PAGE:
Learn how Kanban project management methodology can improve your team.
What makes Scrum unique
The final methodology we’ll cover, Scrum project management, is another Agile methodology that uses an incremental approach to work in order to complete projects more quickly. Scrum methodology typically tackles complex knowledge work, such as software development. If you’re looking at Kanban vs. Scrum, Kanban is primarily concerned with process improvements, while Scrum is concerned with getting more work done faster.
Scrum uses two-week sprints to get work done. These sprints are planned in advance, executed, and then reviewed at the end of the two-week period. During sprint planning, the team creates a sprint backlog. The team completes these backlog tasks during the sprint, managing the work among themselves.
Team members also hold a 15-minute Scrum meeting each day of the sprint. During this time, contributors discuss any potential roadblocks interfering with project success. They also review the previous day’s work and plans for the upcoming day’s tasks. This Scrum meeting ensures the team works collaboratively and stays in sync.
A Scrum master links the team to the product owner. Before beginning a project, the Scrum master works with the product owner to define requirements. They then help the team plan sprints. Once a sprint begins, the Scrum master helps remove any roadblocks that arise.
It’s important to note that a Scrum master is not a traditional project manager, as a Scrum master facilitates work rather than managing it. The Scrum methodology encourages teams to manage their own productivity; the Scrum master merely helps them do so.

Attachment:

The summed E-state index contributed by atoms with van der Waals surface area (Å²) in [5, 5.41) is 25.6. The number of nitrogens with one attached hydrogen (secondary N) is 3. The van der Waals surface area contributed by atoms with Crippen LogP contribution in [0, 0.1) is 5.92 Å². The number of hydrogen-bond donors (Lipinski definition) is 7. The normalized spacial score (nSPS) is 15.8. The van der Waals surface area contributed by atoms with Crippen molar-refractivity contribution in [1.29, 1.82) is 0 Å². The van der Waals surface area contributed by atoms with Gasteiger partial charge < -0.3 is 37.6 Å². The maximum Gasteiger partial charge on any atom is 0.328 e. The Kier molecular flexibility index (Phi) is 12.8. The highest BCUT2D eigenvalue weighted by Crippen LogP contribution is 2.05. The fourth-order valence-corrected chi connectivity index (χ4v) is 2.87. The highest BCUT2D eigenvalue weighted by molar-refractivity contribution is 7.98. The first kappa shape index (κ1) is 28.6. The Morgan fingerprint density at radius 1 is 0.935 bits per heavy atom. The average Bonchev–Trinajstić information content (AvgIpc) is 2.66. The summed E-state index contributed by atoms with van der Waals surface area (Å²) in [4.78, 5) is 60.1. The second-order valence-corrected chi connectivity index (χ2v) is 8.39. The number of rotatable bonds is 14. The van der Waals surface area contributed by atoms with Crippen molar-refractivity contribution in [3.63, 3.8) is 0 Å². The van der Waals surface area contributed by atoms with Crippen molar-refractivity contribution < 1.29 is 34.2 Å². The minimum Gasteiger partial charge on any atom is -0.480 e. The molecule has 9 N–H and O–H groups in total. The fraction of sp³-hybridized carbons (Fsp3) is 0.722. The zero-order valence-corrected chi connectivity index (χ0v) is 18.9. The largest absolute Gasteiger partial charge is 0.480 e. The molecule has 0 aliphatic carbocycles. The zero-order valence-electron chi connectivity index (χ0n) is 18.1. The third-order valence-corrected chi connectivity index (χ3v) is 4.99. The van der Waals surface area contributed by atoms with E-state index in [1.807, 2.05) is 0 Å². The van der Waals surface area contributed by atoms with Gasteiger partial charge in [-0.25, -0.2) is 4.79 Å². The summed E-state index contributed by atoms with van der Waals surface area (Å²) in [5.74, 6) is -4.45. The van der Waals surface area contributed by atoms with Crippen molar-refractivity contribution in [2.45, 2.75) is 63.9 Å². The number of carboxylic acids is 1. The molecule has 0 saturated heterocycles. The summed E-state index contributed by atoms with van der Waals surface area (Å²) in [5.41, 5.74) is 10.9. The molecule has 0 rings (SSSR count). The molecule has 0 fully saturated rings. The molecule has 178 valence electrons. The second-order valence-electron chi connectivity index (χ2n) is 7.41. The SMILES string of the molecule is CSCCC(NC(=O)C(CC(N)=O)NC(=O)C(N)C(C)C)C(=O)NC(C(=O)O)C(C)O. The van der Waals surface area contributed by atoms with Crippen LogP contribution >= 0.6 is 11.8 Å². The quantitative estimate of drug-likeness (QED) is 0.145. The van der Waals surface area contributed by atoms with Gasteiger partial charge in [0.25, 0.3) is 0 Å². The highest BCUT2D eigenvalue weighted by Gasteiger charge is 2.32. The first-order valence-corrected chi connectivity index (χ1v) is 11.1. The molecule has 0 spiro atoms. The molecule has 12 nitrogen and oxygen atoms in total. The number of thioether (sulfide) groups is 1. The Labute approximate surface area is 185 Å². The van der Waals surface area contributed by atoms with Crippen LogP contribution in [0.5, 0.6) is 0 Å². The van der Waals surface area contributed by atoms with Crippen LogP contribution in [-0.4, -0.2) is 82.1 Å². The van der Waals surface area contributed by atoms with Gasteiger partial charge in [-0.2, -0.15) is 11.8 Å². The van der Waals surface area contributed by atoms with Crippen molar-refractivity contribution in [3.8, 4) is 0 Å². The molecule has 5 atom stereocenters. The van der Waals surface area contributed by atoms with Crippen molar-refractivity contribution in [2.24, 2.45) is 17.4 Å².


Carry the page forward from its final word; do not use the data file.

Scrum uses a burndown chart during sprints to let team members see progress at a glance. Rather than displaying completed tasks, the burndown chart visualizes what’s left to be done. It should be continuously updated to help team members manage their workflow.
Not sure whether Scrum project management methodology is a good fit for your team?
Which project management methodology should you use?
Unsurprisingly, the answer to this question depends on your unique team and its aims. To help you decide, ask yourself these two questions.
What goals do I have for my team?
While each methodology has the same goal of project completion, their secondary aims make them truly distinct. Your goals can help you decide which methodology is the best fit for you.
Determine what you want most for your team. If you simply want to produce work faster, try Scrum. If you want to improve your production process, use Kanban. If your projects demand a linear workflow, implement Waterfall. If you’re not sure, explore other Agile options and ask yourself the next question.
Which methodology will we actually stick to?
The differences in project management methodologies only matter if you use the methodology consistently. Without WIP limits, for example, Kanban is just another complicated Agile methodology. And if you don’t keep your phases discrete when using Waterfall, then you might as well just use an Agile methodology.
As such, the best project management methodology for your team is the one you’ll execute perfectly. Using piecemeal parts of a methodology will only make you lose out on the benefits that popularized the methodology in the first place. So while you certainly can adapt methodologies for your team’s use, it’s best to use a methodology as intended, adjusting only as necessary.